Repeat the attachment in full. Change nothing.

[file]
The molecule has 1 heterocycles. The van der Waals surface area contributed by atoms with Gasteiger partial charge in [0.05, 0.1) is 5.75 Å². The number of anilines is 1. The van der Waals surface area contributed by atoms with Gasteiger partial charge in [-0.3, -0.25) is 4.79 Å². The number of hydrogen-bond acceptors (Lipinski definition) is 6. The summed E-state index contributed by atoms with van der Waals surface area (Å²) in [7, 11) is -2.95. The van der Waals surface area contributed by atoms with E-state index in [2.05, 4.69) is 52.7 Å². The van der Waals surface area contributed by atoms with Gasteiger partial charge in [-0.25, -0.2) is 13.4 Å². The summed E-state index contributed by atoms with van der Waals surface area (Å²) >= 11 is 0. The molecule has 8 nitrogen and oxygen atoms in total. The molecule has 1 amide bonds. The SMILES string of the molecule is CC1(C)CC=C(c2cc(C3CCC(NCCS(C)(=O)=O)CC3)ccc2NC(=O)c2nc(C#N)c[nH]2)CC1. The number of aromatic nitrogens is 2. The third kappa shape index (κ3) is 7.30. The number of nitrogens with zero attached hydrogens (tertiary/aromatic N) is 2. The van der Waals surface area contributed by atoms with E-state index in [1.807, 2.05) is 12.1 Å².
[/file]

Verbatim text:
The molecule has 1 heterocycles. The van der Waals surface area contributed by atoms with Gasteiger partial charge in [0.05, 0.1) is 5.75 Å². The number of anilines is 1. The van der Waals surface area contributed by atoms with Gasteiger partial charge in [-0.3, -0.25) is 4.79 Å². The number of hydrogen-bond acceptors (Lipinski definition) is 6. The summed E-state index contributed by atoms with van der Waals surface area (Å²) in [7, 11) is -2.95. The van der Waals surface area contributed by atoms with E-state index in [2.05, 4.69) is 52.7 Å². The van der Waals surface area contributed by atoms with Gasteiger partial charge in [-0.25, -0.2) is 13.4 Å². The summed E-state index contributed by atoms with van der Waals surface area (Å²) >= 11 is 0. The molecule has 8 nitrogen and oxygen atoms in total. The molecule has 1 amide bonds. The SMILES string of the molecule is CC1(C)CC=C(c2cc(C3CCC(NCCS(C)(=O)=O)CC3)ccc2NC(=O)c2nc(C#N)c[nH]2)CC1. The number of aromatic nitrogens is 2. The third kappa shape index (κ3) is 7.30. The number of nitrogens with zero attached hydrogens (tertiary/aromatic N) is 2. The van der Waals surface area contributed by atoms with E-state index in [1.807, 2.05) is 12.1 Å².